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Press freedom rise good news for now: journalist

Samoa’s rise in international press freedom rankings by one place to 21st in the world is good news, but not reason to rest on its laurels according to veteran reporter Autagavaia Tipi Autagavaia.

Last week Reporters Without Borders (R.S.F.) released its 2020 World Press Freedom Index which revealed dramatic falls across the Asia Pacific region including Australia which fell by five places.

Autagavaia, who has been reporting in Samoa for nearly 30 years, said the new ranking for Samoa is positive but that the country has room for improvement. 

 He said amongst all the work he does across the country, it is only when dealing with certain areas of Government that he comes up against barriers to his reporting. 

“The Government needs to stay transparent and remember the media is the fourth estate and recognise our service to the public,” Autagavaia said.

“Overall the way we work, we have no problems at all. It’s just getting the chance to talk to Government and ask questions of the leaders of the day in a transparent way.

“To me that should not stop us from doing our work the way we do. And I know there are people in Government who are really in support of us.”

Last year, Samoa’s National University closed its journalism programmes in favour of rebooting both the diploma and Bachelor’s courses. Asked whether that would be good or bad for the industry, Autagavaia said the programme has long needed improvements.

Closing the programmes is an opportunity to revitalise the media school, which, for at least five years, was not fulfilling its purpose wholly, he argued. 

“I am not concerned, I am quite happy about the decision to close it down. We need to put in a new system and attract people to the study of becoming a journalist,” Autagavaia said. 

Australia’s fall behind Samoa to place number 26 is a concerning development for the country according to Professor Mark Kenny from the Australian National University’s  Australian Studies Institute.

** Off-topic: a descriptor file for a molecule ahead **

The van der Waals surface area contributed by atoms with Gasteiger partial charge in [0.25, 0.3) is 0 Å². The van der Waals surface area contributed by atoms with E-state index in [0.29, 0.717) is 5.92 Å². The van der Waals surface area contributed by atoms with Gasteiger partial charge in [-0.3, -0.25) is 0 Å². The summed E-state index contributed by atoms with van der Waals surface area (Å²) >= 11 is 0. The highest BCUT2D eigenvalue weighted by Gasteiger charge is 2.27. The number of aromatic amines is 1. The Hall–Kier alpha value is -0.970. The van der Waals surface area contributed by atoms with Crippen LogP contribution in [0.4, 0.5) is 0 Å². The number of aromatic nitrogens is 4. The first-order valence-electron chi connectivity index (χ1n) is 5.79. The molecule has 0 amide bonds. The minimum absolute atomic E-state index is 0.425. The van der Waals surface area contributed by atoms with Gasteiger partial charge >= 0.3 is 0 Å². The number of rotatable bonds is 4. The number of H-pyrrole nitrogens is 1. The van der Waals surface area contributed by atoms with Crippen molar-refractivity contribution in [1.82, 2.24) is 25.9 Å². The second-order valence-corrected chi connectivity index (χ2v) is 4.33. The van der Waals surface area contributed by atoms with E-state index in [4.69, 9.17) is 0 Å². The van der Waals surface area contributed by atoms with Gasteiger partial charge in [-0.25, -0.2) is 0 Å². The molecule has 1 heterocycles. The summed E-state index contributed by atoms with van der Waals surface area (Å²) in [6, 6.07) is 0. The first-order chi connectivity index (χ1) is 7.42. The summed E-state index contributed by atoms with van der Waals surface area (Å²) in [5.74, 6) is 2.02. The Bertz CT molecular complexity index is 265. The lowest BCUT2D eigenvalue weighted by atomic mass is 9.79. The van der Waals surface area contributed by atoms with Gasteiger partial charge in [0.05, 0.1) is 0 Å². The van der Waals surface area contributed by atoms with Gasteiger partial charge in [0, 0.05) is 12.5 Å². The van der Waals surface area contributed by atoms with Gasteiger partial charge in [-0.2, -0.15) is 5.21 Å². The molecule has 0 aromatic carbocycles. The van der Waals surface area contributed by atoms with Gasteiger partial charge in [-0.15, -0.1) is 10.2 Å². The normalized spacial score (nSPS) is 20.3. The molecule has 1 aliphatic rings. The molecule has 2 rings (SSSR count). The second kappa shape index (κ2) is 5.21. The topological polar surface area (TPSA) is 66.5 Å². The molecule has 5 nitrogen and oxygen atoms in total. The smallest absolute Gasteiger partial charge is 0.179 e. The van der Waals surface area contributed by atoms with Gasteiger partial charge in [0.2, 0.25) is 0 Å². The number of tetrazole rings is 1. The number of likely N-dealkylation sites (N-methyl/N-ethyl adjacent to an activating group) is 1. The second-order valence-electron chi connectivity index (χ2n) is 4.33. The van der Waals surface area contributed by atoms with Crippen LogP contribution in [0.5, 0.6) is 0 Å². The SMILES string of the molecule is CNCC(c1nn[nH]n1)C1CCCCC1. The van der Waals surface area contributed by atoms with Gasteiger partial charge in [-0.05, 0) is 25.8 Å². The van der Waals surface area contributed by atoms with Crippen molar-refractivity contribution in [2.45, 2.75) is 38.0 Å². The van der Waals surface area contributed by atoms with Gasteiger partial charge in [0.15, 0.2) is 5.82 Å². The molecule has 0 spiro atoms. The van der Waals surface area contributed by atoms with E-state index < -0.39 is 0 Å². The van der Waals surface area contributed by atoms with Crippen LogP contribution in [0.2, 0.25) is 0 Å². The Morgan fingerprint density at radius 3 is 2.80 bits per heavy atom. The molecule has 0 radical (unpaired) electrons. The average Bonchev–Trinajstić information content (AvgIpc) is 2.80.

The former veteran political journalist in Australia, who was most recently the national affairs editor for both The Age and the Sydney Morning Herald, said a culture of secrecy explained the nation’s fall in the rankings. 

Unlike other countries, he said, Australian officials believe they have the right to withhold information more so than the public have a right to know what a given journalist is seeking from them. 

“Australia’s press freedom rating is low because of a culture of secrecy which pervades governments, various authorities, and the defence forces,” Professor Kenny told the Samoa Observer.

“While some protections exist such as Freedom of Information rules, in truth governments and their officials have found myriad ways of circumnavigating them. 

“Between inordinate delays, extensive redaction of documents, and use of security and Cabinet-in-confidence exemptions, much information is concealed.” 

In its review of Australia, the R.S.F. detailed the many failings of the Australian Government against its journalism industry in the last year. 

They described federal police raids on the home of a political reporter and on the headquarters of the Australian Broadcasting Corporation as “flagrant violations of the confidentiality of journalists’ sources and public interest journalism.”

The country’s defamation law, called “the harshest of its kind in a liberal democracy,” the Prime Minister’s own climate scepticism and obstruction of climate issue coverage, and the ownership of private media reduced to just two “giants” all contributed to the low ranking, R.S.F. stated.

Finally this year, the Australian Associated Press (A.A.P.) folded after 85 years in operation after being “deemed insufficiently profitable.”

Professor Kenny said the damage to the industry, and the “culture of secrecy” was unlikely to change soon without a visionary, progressive leader determined to legislate anti-corruption rules and insist on greater Government transparency. 

“As a model ‘developed’ nation, Australia should do better on transparency and should lead by example,” he said. 

“Its slide down these rankings should be an embarrassment to any government calling itself ‘liberal’. 

“The raids on journalists’ homes and workplaces sent a terrible signal. One hopes the correction in policy will come soon.”



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